The traffic light catches us at the corner of Seventh and Sproul, and I see a dapper man of upper-middle class crossing the street, sporting a Stetson hat, a walking stick, and a three-piece blue serge suit. He's whistling an unknown tune, perhaps a memory-remnant of a cavalry charge up San Juan Hill with Teddy Roosevelt. We glide by the YWCA and pause again as traffic stops us beside the Boyd Diner. George Boyd, the owner, is punching a hole in the meal ticket of Emil Huber, vice principal of Chester High School. (Emil is highly visible due to his cueball baldness and hunched shoulders. Brother Dan had pointed him out to me one day as a man I should avoid getting to know if ever I made it to high school). At the exact spot I'd entered John's Ford—Seventh and Edgmont—I depart it. I thank him with a wave and with laughter in my eyes as he turns the corner.

Careful-footed, I walk the curb homeward to 151 E. Seventh, where I know Mom will be waiting patiently for my late appearance. Enroute I find 12 Chesterfield wrappers, 18 Coca Cola tops, six unused caps in a discarded roll, a wrapped Walnetto Caramel, a slightly chipped marble, and a huge rubber band large enough to wrap around my cigar box, which I did. I wave to Mr. Massi as he sits outside his stall in the middle of his parking lot and whistle at Yondie Martin's sister as she enters Charlie Peck's store. I say, "Tack she miashy" to George Petrusha as I pass his barber shop—a Ukrainian phrase I knew would bring a smile to his face. Joe Miller, owner of a taproom two doors from my house, stands outside his establishment, chewing on his fat, smelly cigar and watching me in silence as I eyeball him across the cement sidewalk. Mr. Bowen, our next-door neighbor, wheezes and coughs a bronchial greeting as he emerges from the narrow alleyway between our adjoining row houses. He’s followed by three of his 25 cats.

I duck into the same alley, deciding to enter by the back door. Thinking it wise to sneak a view of who awaits within, I hug the red brick wall until I reach the low-set bay window at the side of our house, then stoop forward out of sight, waiting in crouched silence to pick up any audibles within. Waiting, waiting, silence, more silence … then voices approaching and entering the room, then the opening of the Coldspot refrigerator. No mistaking it, Mom and Mary are cooking up something special. I peer cautiously on an oblique angle, afraid to be seen but anxious to see what is brewing inside. The heat of the oven, once opened, carries its secret through the partially opened window to my quivering nostrils. Sister Mary, apron-clad, stands beside the oven door, shifting the mound of halupcha (cabbage-wrapped meat and rice), recycling the juice, testing the taste of this labor of love. Mary and Mom together in the kitchen, preparing in hours what we will devour in minutes.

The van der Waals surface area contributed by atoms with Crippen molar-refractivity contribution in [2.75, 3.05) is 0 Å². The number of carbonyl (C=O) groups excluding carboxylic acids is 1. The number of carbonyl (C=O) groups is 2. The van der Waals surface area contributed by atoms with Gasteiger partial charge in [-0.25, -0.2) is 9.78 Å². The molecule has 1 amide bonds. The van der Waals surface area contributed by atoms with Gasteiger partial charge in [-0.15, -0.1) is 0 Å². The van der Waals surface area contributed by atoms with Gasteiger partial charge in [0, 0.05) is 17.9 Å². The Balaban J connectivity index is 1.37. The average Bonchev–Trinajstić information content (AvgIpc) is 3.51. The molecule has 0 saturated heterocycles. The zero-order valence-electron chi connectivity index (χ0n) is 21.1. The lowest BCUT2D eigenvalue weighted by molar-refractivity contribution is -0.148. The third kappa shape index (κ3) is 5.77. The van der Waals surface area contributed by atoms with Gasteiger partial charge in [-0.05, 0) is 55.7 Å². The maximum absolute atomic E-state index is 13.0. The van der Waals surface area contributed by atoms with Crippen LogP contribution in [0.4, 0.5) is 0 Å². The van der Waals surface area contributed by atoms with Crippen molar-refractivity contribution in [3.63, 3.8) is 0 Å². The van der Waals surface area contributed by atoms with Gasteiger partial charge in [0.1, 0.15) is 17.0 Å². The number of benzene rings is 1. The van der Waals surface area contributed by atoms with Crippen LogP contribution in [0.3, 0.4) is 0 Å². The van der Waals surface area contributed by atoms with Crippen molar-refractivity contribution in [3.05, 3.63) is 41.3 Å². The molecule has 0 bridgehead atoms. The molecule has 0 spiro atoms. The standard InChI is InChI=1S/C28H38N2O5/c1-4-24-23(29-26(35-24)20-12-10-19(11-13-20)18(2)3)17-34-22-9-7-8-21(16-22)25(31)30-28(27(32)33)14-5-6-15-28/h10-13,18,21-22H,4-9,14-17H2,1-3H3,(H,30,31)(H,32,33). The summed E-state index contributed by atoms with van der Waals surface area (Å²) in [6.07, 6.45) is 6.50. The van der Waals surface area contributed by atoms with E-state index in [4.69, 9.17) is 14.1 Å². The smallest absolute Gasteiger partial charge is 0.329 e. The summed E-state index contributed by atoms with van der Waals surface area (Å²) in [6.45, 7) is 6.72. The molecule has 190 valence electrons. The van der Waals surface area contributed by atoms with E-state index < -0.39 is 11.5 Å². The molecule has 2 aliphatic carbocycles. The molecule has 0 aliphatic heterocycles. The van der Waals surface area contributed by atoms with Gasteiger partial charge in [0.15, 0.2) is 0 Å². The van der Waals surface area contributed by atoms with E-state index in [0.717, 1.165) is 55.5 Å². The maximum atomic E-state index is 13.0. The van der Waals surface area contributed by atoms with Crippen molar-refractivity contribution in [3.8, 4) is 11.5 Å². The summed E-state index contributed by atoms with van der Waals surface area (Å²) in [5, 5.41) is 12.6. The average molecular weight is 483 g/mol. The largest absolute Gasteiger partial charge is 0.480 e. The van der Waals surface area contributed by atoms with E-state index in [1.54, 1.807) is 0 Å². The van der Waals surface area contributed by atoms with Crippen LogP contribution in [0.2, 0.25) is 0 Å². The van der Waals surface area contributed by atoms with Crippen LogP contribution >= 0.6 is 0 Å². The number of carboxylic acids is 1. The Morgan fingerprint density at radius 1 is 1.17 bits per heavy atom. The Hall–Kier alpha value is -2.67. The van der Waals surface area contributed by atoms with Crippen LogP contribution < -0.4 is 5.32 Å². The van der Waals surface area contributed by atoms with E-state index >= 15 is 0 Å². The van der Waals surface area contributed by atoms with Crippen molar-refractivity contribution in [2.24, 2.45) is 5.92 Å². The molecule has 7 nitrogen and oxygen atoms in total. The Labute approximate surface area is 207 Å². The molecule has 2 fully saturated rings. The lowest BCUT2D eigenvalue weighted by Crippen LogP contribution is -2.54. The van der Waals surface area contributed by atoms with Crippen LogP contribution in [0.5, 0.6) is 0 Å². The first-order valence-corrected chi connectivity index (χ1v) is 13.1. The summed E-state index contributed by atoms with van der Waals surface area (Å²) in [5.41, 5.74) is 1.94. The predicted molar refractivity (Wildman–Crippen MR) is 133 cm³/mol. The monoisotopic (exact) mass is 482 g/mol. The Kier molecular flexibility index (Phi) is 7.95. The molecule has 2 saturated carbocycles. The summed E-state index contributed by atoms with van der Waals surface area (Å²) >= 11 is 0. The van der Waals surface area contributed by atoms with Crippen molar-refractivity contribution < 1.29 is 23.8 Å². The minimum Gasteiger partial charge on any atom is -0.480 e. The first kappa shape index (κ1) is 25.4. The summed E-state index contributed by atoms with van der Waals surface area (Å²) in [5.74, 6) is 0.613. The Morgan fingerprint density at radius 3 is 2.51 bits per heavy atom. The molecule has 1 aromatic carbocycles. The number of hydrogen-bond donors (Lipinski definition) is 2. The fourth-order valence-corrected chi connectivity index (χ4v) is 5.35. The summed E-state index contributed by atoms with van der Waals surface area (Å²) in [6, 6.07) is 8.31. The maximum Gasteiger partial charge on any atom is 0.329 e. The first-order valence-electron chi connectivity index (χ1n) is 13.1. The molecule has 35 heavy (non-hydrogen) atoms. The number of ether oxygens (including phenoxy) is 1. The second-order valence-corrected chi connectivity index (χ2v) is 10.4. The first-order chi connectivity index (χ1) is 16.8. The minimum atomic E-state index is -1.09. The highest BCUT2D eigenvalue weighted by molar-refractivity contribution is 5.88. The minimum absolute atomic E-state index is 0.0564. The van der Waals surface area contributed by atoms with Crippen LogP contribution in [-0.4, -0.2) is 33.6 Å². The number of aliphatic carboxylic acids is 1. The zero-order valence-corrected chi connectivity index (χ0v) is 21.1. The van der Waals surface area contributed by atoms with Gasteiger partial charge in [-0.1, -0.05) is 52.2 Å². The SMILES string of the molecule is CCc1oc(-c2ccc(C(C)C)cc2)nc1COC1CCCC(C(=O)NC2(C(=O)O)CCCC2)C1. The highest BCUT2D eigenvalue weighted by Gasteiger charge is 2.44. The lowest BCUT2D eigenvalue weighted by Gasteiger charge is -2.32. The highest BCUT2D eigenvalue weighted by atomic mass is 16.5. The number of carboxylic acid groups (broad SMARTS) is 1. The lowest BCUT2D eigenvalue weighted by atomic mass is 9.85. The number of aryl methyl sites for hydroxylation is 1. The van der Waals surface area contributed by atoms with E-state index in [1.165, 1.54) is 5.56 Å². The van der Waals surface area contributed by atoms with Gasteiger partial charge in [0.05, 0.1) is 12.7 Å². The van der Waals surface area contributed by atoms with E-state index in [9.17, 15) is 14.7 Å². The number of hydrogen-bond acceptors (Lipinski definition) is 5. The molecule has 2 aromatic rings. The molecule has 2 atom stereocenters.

Mary had recently married Jimmy Turk and settled into an apartment several blocks away. It was always a treat to see her. Mary was a walking reward, and chocolate cakes rolled endlessly from her un-lumped batter. She had stood on the other side of Mom and supported my first shaky baby steps. Her thumb bore the pen pricks of more diaper changes than a nurse running an orphanage. She had washed me behind the ears, prayed over my swollen mumps, wrapped me in scarves, and buckled my galoshes through many a storm-filled winter. She had forgiven me when I cracked the mirror in her rouge kit, and accepted my yearly gift of Evening in Paris perfume with a moist eye and a hug of gratitude. She added the secure warmth of a feather bed to my being. Seeing her there in the kitchen, contentedly stirring my favorite food, gives me a quiet pleasure that is hard to hold down in silence.

Mary, turning suddenly toward the window, catches the intensity of my stare through the glass. Her smile, her unique sounding of my name, "David!” lay bare the inner core of my jawbreaker. I open the gate from the alleyway into the backyard, the gate's rusty hinges in tune with the hungry chorus of a quartet of Mr. Bowen's cats. Mrs. Whaley’s dog, Rinnie, eternally guarding the sickle-pear tree in their yard next door, growls through clenched teeth, longing to take his third bite out of me in as many years. I bounce a clothespin off his nose and duck laughing into the house.

Mary hugs me and makes funny sounds on my neck as we embrace. Mom is peeling moist leaves off a plump cabbage, and I kiss her on the back of the neck where it tickles. She shivers. "Don't do that!" she says and asks me where I’ve been. "Around town," I tell her, fingering some warm rice into my mouth. I bolt for the back stairs, taking them two by two, dart to the bathroom, and run water for a warm bath. I stare into the mirror, focusing on my left eye until it seems to detach and float forward. I open my mouth wide, then wider, and observe the blue veins on the bottom of my tongue, then my throat with the uvula dangling, then at my tonsils, so enlarged they almost touch. I hum Jack Armstrong's radio theme song as I step into the warm Ivory-soaped water. I lay a borrowed YMCA towel on the back of the tub, lean back, and muse on the fortunes of my day. Was ever a kid so lucky as I? Family everywhere—to see, to hear, to touch, to hug, to laugh with. The tub gurgles its overflow out the safety pipe in tune with my hummed rendition of “I’m a Yankee Doodle Dandy.”